For this reason, New Mexico obtained a $5 million federal “Wired” grant, which stands for Workforce Innovation in Regional Economic Development, to create an integrated economic and educational system. The plan promotes the development of a green manufacturing cluster in tandem with an educational/jobs pipeline that reaches into the high schools and is highly integrated with local community colleges.

Many in the building trades industry echo the claims that there’s a looming shortage of skilled workers, mainly because the current baby boomer workforce is aging. An innovative collaborative between three building trades associations and their three respective unions, called the Mechanical Electrical and Sheetmetal Alliance, has created a program called “Trade Up” to attract young people as early as ninth grade to what they describe as some of the best paying, highly skilled jobs in the state.

The building trades are one of New Mexico’s job sectors that will see green job expansion, and present a prominent path to higher wage jobs for many within New Mexico’s lower-income population. Even better, workers are trained through apprenticeship programs that provide on the job training in conjunction with classroom instruction. The outcome is a journeyman certificate and possibly a two-years associate degree.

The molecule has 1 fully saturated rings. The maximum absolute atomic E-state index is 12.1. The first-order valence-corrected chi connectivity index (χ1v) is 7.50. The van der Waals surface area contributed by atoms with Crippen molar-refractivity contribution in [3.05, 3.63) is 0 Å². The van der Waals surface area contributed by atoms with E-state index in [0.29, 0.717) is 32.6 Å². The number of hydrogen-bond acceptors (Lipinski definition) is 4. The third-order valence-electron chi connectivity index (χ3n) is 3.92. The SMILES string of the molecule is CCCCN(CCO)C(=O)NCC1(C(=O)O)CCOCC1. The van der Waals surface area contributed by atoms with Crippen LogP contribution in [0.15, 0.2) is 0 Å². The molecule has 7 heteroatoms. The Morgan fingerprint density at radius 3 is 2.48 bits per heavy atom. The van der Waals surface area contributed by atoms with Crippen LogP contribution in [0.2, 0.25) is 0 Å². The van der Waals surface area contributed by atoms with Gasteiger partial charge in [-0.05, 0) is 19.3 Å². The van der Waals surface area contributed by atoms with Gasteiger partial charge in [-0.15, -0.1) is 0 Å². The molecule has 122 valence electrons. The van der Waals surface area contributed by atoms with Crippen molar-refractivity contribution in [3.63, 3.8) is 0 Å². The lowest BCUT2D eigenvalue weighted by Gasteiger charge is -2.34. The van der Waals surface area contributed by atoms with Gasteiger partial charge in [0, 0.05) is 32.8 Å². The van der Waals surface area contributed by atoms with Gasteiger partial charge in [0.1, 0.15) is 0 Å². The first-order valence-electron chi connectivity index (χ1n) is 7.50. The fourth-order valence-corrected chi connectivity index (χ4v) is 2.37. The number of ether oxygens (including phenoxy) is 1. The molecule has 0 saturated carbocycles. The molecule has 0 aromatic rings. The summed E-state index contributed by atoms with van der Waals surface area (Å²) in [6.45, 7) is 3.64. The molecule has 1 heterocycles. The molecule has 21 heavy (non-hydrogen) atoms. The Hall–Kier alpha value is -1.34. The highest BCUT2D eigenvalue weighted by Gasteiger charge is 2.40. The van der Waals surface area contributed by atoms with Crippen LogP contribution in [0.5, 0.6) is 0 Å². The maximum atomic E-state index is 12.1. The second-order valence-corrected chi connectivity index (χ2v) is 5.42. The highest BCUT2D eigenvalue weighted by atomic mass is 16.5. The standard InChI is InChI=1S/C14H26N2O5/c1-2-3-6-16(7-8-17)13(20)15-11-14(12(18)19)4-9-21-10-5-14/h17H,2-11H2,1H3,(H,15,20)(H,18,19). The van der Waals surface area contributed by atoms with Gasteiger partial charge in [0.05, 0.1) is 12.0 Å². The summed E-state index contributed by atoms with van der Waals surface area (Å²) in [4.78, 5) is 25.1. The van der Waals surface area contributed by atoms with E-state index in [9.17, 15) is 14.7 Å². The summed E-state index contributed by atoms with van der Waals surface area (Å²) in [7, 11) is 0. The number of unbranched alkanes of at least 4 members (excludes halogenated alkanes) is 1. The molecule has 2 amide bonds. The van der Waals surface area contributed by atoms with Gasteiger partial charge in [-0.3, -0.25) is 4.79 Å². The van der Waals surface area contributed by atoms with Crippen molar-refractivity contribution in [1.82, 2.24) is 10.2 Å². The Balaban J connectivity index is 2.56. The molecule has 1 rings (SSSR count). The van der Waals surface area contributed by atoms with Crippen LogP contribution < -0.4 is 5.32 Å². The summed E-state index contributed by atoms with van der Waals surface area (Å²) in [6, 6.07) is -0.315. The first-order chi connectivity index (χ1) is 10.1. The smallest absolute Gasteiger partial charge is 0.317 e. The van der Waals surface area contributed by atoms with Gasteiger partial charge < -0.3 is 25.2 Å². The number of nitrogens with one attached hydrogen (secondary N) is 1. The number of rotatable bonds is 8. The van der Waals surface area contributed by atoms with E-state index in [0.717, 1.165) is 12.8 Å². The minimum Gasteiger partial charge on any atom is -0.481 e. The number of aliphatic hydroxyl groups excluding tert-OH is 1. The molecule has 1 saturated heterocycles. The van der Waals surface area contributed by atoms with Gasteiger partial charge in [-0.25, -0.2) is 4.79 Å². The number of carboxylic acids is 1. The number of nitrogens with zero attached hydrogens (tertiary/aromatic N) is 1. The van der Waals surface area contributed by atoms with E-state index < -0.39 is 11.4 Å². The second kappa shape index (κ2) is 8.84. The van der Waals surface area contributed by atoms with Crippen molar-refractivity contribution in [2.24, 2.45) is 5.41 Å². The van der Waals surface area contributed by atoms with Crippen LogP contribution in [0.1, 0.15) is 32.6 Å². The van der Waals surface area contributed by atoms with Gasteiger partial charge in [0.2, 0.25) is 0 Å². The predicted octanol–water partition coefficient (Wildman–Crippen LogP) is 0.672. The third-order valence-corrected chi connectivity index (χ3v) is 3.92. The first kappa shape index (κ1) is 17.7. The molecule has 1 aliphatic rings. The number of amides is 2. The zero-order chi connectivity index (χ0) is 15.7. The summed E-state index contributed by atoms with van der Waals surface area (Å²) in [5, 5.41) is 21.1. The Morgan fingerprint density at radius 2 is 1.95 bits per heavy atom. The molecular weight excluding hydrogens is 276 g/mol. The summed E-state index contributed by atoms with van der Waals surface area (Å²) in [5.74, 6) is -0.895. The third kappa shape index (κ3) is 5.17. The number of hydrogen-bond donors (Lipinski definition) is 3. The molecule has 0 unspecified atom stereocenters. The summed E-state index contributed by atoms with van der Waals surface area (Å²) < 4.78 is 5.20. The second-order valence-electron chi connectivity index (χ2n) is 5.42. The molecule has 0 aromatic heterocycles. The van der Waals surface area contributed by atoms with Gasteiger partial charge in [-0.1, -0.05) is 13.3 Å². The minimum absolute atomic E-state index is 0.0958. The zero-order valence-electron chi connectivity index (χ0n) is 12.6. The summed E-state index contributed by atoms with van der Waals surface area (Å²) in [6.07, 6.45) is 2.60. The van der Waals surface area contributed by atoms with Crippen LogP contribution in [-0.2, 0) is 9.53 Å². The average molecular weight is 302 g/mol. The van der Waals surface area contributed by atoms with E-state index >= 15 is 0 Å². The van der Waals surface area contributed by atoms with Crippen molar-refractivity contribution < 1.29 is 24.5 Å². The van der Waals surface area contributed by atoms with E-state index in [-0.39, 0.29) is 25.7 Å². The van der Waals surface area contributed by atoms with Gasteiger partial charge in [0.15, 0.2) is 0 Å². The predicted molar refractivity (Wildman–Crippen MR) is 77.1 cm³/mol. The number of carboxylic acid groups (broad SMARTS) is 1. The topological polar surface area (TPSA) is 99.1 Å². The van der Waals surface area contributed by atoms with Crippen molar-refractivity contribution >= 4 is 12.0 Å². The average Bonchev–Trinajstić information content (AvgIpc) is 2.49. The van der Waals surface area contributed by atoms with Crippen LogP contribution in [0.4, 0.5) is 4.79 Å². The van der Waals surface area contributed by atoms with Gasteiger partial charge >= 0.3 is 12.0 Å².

Finally, the Albuquerque City Council is taking steps to create an Albuquerque Green Job Corps that emphasizes job creation for low-income populations. Inspired by a green jobs corps created by the city of Oakland, Calif., the nonprofit organization New Mexico Youth Organized, which released a report about Albuquerque’s green industry potential last June, is working with councilors to create a workforce development plan that will focus on training and job placement in Albuquerque’s burgeoning “green tech” industry, with a special emphasis on low-income communities. And, it’s likely that New Mexico will see similar initiatives at the state level when the legislative session commences in 2009, with or without more investment in green jobs at the national level.